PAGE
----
"Something’s different," said an old friend, sizing me up in a bar.
"Umm, I have a new hair straightener?"
"No, it’s not that ... you just remind me of you a long time ago."
She didn’t say it, but didn’t need to. A long time ago. Before children. Before sleepless nights and endless dawns and breastfeeding marathons, before Saturday morning swimming lessons and arsenic hour and cancelling on drinks because someone came down with croup.
Yes, I fell in to a mummy fog, but I’m slowly coming out.
And that’s when I told her I was trying something new. I’m putting myself higher in the priority chain. For quite some years now there’s been my five-year-old son, my three-year-old daughter, my job, my husband (sadly fourth on the list) and then myself. There’s not even room on this list for extended family and friends. Oh yes, I’ve been a crap friend.
But putting myself last wasn't working out all that well for me, or the people around me, as I realised a few months ago, when I went to see my GP after a series of almost constant viruses. She ran some blood tests and the results were sobering: my Vitamin D levels were so low I had to get an injection in my bottom (which my toddler thought was hysterical), my iron levels were also poor, and I was developing high blood pressure to boot.
Oh yes, and while my children were vaccinated bang on schedule I’d neglected my dentist visits, which meant a rather large bill awaited me once I did go.
In all my rush to give, give, give to all and sundry, I was feeling like utter crap and my health was suffering. I was frequently tired and snappy and hardly a candidate for World’s Best Mum.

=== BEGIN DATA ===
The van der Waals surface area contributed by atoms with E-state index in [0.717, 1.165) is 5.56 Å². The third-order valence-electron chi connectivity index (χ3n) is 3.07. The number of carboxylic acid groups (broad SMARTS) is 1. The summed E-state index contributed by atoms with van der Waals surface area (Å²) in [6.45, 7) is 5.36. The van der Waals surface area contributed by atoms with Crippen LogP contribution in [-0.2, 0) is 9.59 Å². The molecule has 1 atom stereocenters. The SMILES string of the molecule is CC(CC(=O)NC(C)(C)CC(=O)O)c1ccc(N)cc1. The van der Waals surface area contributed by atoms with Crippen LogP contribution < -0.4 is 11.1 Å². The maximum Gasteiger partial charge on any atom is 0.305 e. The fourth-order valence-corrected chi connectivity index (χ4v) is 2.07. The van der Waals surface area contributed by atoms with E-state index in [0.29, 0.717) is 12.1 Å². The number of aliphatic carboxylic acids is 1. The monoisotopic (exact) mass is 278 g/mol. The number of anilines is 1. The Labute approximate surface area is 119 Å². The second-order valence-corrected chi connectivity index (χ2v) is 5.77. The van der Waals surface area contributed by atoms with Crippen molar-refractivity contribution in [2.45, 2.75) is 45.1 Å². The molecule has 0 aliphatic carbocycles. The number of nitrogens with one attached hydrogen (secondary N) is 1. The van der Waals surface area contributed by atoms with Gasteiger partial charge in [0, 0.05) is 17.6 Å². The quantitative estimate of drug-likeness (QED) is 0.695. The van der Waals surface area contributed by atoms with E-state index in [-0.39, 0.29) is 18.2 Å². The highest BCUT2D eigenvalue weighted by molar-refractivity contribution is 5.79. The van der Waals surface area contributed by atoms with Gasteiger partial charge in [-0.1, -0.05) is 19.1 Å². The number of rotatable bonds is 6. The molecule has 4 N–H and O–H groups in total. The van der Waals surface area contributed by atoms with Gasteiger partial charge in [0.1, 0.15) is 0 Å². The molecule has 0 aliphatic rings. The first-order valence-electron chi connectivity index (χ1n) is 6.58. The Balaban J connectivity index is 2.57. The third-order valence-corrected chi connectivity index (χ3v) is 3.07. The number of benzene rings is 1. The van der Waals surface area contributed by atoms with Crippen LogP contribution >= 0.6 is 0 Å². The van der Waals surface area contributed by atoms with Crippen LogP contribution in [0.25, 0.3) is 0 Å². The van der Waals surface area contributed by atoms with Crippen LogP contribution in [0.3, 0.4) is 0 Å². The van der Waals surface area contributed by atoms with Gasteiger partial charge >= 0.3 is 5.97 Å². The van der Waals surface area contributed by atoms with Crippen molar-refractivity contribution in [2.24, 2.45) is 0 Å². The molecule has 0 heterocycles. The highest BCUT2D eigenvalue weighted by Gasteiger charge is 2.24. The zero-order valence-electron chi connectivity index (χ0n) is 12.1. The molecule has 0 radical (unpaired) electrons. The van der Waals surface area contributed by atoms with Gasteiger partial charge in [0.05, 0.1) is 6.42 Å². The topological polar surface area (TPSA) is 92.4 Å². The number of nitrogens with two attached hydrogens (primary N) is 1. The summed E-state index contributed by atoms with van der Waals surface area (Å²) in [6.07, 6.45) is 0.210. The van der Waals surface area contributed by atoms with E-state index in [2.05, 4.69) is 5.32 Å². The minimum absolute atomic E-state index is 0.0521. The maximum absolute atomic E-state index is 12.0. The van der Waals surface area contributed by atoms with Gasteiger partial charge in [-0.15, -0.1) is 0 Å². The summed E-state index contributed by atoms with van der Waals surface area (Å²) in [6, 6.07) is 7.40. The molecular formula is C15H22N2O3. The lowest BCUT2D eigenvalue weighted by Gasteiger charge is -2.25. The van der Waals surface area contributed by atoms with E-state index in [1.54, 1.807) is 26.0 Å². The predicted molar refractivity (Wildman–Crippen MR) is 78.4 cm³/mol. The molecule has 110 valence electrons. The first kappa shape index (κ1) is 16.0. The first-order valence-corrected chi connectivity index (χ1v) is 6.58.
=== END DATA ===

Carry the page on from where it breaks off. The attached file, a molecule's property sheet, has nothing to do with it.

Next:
Since then, I’ve vowed to make a few changes. No more staying up to 1am working so I’m not letting down the office or the kids. I’m eating more healthily and am scheduling exercise into the calendar so it actually happens. The calendar is also going to cover date nights, so my husband and I can start feeling like a couple again.
I’m saying yes to pedicures and the occasional weekend away with friends. (Ask a mother what she wants more than anything and many will tell you it’s a night in a hotel room, with no-one shouting ‘mummy’ or giving them the night-time nudge, no lunchboxes to pack or laundry to do.)
I am locking the bathroom door and refusing to talk while I go about my business (important Moshi Monsters questions can wait.)
I’m saying no to dressing my kids in designer gear while I grab something sensible snatched from the aisle of a chain store (without trying it on).
Becoming a parent is a great responsibility, but there’s no reason to lose yourself in the process.And that night in the bar, I danced and sang and threw my arms around my friends, without an ounce of guilt.
For some of us it might be about returning to work, or deciding to study. One of my friends has taken up swing dancing. Another runs marathons. Whatever it is, you just need some time to be yourself.